Week One: the campaign double standard

The double standard is in full swing.

That’s my conclusion based on the first five days of campaign reporting.

Christy Clark is allowed to skate away from all content and glad hand through events with a mouthful of shaky “messages” while Adrian Dix is criticized for not having every policy detail nailed down beyond the usual standards of credibility.

Palmer today neatly sums up the media attitude towards the campaign as we near the end of the first week, attacking Dix for announcing a scientific review of fracking:

“One of the more cunning moves by New Democratic Party leader Adrian Dix is his rejection of a moratorium on fracking in the natural gas sector while promising a full-blown scientific review of the process if he wins the election.

Palmer calls Dix’s strategy cunning, because “Dix gets to have it both ways. He placates the environmental wing of his party with the promise of a scientific review. He placates supporters of the development of a liquefied natural gas industry by rejecting a moratorium.”

Except that’s simply not true.  A scientific review does not placate environmentalists on this issue.  They want a moratorium now and they’ve been very, very clear about that.

On the other side, the oil & gas industry have made it clear that a review is the last thing they want right now.

Fracking in its modern application has changed the face of the entire energy industry, moving the US from a net energy importer to a potential exporter.  Here in BC fracking is the basis of the emerging LNG industry.  The oil & gas industry doesn’t want anything to mess with it. Hence their opposition to a fracking review.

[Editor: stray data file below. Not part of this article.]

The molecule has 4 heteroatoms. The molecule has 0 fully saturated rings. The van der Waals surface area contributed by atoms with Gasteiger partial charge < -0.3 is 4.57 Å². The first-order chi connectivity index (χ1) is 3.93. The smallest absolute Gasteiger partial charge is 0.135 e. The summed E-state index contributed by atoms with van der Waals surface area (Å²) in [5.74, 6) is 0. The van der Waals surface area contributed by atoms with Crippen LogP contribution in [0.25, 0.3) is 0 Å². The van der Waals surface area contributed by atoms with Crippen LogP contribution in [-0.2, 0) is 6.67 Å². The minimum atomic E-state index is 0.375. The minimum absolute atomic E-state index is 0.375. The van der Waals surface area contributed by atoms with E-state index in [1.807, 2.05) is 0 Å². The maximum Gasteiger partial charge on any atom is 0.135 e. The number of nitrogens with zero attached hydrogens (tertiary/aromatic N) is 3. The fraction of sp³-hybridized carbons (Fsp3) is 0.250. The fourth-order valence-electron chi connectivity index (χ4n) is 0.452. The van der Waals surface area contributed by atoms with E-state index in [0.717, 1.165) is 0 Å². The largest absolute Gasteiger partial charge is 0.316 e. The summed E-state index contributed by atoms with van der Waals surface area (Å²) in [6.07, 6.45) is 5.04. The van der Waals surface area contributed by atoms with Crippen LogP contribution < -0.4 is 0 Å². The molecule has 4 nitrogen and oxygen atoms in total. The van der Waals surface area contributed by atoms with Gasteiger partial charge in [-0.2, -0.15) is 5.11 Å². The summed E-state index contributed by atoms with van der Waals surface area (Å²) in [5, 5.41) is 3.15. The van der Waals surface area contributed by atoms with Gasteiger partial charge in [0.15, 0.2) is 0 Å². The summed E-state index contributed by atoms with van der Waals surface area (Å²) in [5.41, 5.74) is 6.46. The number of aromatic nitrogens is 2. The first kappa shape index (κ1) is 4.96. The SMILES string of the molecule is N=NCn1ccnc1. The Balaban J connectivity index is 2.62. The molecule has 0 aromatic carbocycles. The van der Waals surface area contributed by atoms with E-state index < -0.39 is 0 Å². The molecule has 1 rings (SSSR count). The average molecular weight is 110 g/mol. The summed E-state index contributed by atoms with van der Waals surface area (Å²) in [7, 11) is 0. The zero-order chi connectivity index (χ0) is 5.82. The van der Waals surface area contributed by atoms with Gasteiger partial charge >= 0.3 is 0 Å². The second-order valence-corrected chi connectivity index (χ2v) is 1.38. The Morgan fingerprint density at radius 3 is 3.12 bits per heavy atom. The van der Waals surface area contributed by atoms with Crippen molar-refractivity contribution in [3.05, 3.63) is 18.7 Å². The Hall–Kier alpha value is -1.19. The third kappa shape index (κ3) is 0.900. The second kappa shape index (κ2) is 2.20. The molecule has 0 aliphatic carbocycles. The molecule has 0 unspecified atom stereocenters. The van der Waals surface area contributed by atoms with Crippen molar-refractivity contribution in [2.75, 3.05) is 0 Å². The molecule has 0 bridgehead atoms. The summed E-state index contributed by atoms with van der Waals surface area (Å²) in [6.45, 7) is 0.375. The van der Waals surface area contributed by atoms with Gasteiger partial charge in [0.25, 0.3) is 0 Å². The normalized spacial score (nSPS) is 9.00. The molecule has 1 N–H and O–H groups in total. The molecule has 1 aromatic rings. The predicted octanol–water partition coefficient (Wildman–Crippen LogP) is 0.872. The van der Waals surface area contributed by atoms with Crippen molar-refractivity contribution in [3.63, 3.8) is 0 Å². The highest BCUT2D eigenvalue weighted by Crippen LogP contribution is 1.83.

So Palmer is wrong when he says a review is a way of keeping both sides happy.

But there is more to this than a political strategy.  There is the policy debate.  What is the right thing to do now – environmentally and economically?

Palmer attacks Dix for substituting a review for a decisive policy statement on a fracking moratorium.  But Palmer avoids the real issue – there has never been a comprehensive study of the application of various fracking methods (there’s more than one) to BC’s diverse geography.  If there were to be a moratorium, we can’t really say why.

The reverse is also true.  We can’t say with any degree of certainty that fracking is a safe, benign practice in BC.

Every province with a gas field potentially accesible through fracking technology is in the same boat.  Some have reviews under way.  Most don’t.  The American EPA has launched its own review, very similar to the one the BC NDP is proposing, because congress is in that same boat as well.  It’s a crowded place.

The real policy issue here is that we have two sides in complete opposition to each other and no information upon which to judge what is the right thing to do – a moratorium, a partial moratorium, regional plans, better regulation and stiff penalties or just continue with the current practices etc…

Neither Dix or Clark has the information to answer that because the work hasn’t been done yet.  But I think it’s fair to say that Dix’s plan is more like a strategy to keep both sides unhappy while doing the work necessary to develop good policy.

I think Palmer knows that.  But like a lot of the campaign media this week in this column he seems more interested in setting Dix up than reporting the real story behind an issue like fracking in BC.

What about Clark?

She wanders around BC claiming this campaign is about debt versus spending, despite a record that shows she has generated more debt in her short two years than any Premier in BC history.

Has she been asked about that?  Not so much.

But she should be because there is troubling news on the debt and deficit front.

Yesterday, in an under-reported story Central1 Credit Union downgraded its forecast for GDP growth in BC from 2.2% to 1.5% this year.  It also downgraded next year’s forecast.  This came on the heels of a Canada wide downgrade from the Bank of Canada.

Why does this matter?  Because the Central1’s new forecast is lower than the forecast in the Clark budget, you know the “balanced” budget.

And what does this remind us of?